Under Notice 2023-38, manufactured products must comply with the adjusted percentage rule to qualify as produced in the United States. Under this rule, the percentage is determined by dividing the "domestic manufactured products and components cost" by the "total manufactured products cost," which results in the "domestic cost percentage." Only the direct material and labor costs, as defined in IRC Section 263A, are included in the"domestic manufactured products and components cost."

Modifications to existing safe harbor

Notice 2023-38 established a safe harbor regarding the classification for certain components that may be found in applicable projects. These components, which, under the safe harbor, are categorized for further evaluation for compliance for the domestic content bonus, may be found in (1) utility-scale photovoltaic (PV) systems, (2) land-based wind facilities, (3) offshore wind facilities and (4) battery energy storage technologies. Notice 2023-38 listed these components in Table 2 and specified whether they qualify as iron, steel or manufactured components.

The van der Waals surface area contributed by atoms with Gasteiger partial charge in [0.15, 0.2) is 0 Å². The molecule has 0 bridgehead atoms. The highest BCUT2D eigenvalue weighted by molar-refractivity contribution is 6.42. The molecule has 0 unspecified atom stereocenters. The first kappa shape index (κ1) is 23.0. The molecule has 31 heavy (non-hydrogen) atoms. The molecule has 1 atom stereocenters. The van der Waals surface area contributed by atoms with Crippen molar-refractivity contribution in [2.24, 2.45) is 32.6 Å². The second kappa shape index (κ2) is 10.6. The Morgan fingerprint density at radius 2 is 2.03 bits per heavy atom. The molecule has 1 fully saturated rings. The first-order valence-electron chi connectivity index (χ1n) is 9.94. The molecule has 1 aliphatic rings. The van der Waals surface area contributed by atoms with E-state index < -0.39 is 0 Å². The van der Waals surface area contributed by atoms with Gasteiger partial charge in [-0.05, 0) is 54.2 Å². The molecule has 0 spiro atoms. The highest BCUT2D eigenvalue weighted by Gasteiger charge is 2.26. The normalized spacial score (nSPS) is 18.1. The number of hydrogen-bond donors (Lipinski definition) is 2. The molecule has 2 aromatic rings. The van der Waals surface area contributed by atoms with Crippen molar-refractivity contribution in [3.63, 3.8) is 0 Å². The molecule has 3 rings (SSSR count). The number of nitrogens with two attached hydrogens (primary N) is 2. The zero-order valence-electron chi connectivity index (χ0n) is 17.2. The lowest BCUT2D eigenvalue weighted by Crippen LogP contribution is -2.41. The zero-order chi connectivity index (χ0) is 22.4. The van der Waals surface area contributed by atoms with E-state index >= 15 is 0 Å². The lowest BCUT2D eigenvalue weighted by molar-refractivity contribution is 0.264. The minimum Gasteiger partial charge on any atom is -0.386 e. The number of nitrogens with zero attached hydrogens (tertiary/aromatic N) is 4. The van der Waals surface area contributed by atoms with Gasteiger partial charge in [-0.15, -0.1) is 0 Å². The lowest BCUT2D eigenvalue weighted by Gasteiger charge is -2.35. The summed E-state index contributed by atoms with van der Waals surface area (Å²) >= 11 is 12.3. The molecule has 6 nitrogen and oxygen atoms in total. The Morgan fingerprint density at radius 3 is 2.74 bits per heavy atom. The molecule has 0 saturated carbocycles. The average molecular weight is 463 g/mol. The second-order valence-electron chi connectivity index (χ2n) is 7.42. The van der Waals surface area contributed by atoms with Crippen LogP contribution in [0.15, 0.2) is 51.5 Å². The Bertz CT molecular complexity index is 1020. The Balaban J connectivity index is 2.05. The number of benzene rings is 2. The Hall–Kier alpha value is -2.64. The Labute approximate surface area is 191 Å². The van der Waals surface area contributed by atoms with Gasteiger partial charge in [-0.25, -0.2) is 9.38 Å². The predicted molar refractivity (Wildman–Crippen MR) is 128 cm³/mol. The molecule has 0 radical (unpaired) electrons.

Notice 2024-41 modified Table 2 to (1) add hydropower and pumped hydropower storage facilities as an applicable project and (2) redesignate the "utility scale photovoltaic system" applicable project as the "ground-mount and rooftop photovoltaic system." Notice 2024-41 also includes certain manufactured product components with respect to previously listed applicable projects.

New elective safe harbor